Why Is Your Hospital’s Cyber Security So Insecure?

Even though we don’t always know when we are wrong, somebody knows, and they are not shy about telling us.  This is particularly true with regard to spouses and significant others.  The phrase my wife uses to let me know when I am wandering too far from my sandbox is, “I know, but”.  So I suggested to her that when she talks to me she should begin  by saying, “This conversation may be recorded for training and quality purposes.”  The person being trained is me.

I went to Google Search and typed the five letters, ‘men ar”.  The first hit is “Men are from Mars, Women Are from Venus.”  Five letters. A direct hit for your search.  Google did not reply with ‘men are idiots’ or ‘men argue’ even though fifty-percent of the population believe those responses are equally valid.  Google knows what you were looking for, sometimes even before you know.

Sit. Roll over.

There are windmills, and there are windmills (Man of la Mancha).  Businesses, including hospitals and health systems, believe their enterprise is secure from cyber attacks.  Other people believe the earth is flat and that we never landed on the moon.

Believing something does not make it true.  Most healthcare executives believe their data is secure against attacks.  They sort of have to believe it.  If they did not believe it, they would have a major effort underway to secure it.  With all due respect, however, I bet I can prove that your hospital’s cyber security is not secured against 80% of the cyber threats to your system.

2016.   MedStar.  Big hack.  Very vulnerable.

You don’t have to believe me; just read today’s news headline about WikiLeaks. Amid a trove of documents released by WikiLeaks that allegedly contains “the entire hacking capacity of the CIA” is chilling evidence that everyday devices like smart TVs and cell phones have potentially become critical tools in the effort to spy on American citizens.”

“When we think of a security hack, when we think of risks, we think of computers, phones, and tablets.  Things connected to the internet. Things with IP addresses.  Things WITHOUT IP addresses (and there are more of these than you think). All Internet of Things (IoT).  All Wi-Fi enabled devices can be hacked. Hackers can steal data, conduct espionage, and cause physical damage.”

The CIA was hacked.  Hillary was hacked. Russia hacked the U.S.  Logic should tell us that the level of encryption used by the CIA is many times better than that used in the private sector.  If the CIA can be hacked, it is beyond naive to believe that the enterprise data of hospitals–and payers–are safe.  We learned last year that putting your server in a bathroom does not work.

There are only two types of businesses.  Those that have been hacked and those that have not been hacked yet.  Your Chief Information Security Officer should be telling your board, “We have not been hacked yet.”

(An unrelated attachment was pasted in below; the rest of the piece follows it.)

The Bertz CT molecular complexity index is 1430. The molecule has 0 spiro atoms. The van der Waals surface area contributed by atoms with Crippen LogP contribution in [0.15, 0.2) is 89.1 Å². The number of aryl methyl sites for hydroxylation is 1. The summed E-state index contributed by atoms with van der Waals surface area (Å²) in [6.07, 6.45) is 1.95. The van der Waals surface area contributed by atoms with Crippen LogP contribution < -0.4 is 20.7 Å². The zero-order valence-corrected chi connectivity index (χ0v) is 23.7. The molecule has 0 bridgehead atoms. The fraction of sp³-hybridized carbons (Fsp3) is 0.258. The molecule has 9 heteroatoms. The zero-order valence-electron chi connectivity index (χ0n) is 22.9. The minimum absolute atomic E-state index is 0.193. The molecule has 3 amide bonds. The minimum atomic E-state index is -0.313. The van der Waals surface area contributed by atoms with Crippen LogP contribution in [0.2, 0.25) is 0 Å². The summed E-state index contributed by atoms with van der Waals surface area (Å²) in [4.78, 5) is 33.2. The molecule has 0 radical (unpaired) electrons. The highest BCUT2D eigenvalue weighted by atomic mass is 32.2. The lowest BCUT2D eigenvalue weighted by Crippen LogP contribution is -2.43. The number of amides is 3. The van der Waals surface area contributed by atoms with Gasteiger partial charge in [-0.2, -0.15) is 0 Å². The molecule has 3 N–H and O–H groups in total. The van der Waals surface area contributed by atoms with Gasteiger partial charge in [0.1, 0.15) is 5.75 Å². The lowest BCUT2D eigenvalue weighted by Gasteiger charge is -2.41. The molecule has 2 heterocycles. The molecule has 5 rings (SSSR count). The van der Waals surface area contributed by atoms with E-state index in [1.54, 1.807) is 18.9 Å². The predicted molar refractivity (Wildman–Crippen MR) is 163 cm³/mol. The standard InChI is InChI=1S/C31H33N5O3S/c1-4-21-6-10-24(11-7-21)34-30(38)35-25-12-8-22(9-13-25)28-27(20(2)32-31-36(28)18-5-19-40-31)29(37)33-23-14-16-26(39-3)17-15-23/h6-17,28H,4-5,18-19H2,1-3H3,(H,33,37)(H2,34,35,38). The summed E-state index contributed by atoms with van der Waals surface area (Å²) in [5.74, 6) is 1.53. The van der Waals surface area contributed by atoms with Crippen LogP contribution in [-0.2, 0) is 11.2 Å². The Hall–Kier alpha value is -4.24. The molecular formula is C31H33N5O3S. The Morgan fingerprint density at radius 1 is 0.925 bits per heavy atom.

In fact, everyone – every public and private sector organization needs to operate like the Department of Defense does.  When it comes to how they see their networks, systems, and devices they work under “assumed breach”.  They look at it that way because their vast experience and money spent on protecting everything because they’ve already been breached.  It is hard to swallow that even the most knowledgeable security professionals – who are doing their best work – are still vulnerable – but they and their systems are.

But if you accept that you’ve already been hacked, you have a better chance of protecting yourself than if you live in denial.

Most of us have no idea that things that do not have an IP address are just as vulnerable to hacking as laptops.  Those things include all the following:

  • medical devices like heart monitors
  • implantables
  • smart TVs
  • thermostats
  • wheelchairs
  • elevators
  • HVAC systems
  • security cameras
  • energy systems
  • copiers
  • printers
  • VIOP phones
  • smart refrigerators
  • smart lightbulbs
  • elevators
  • motion detectors
  • alarms
  • window and door sensors
  • programmable coffee machines
  • personal devices used by your staff, patients and visitors that are connected to your Wi-Fi

Every single thing in a hospital that uses software to communicate to something else can be hacked.  The average hospital has more than 100,000 unsecured entry points that are vulnerable. Large health systems have more than 1,000,000 vulnerabilities, most of which do not have an IP address.

But what if you could fix all those problems right now?  What if you could protect all your systems, your patients, and your employees today with minimal effort and for minimal cost?

What if everything that was vulnerable and open to attack could be made invisible to any type of cyber-attack?  A technology to do this exists.  I saw it.

The tool discovered all the IoT vulnerabilities listed above for a health system.  The tool was demonstrated using a few of the system’s security cameras.  One minute the cameras were present on the display of the hospital’s IoT devices.  A few clicks later those cameras disappeared from the screen.  Those cameras still functioned but now they were invisible to anyone trying to hack the system.  The technology can discover all of your system’s vulnerabilities.

And even better, if someone breaches a device in your system, you know it the moment it happens and you can turn off the hacked device.  You don’t have to read about it in the Washington Post.

The technology works at health systems as large as the VA.  People who believe they’ve built a foolproof cyber plan should be waiting to be proved wrong.  If you want to learn more, let me know. Within twenty minutes you will see your risk in a real demo. And better yet, you will see how to take that risk to zero.

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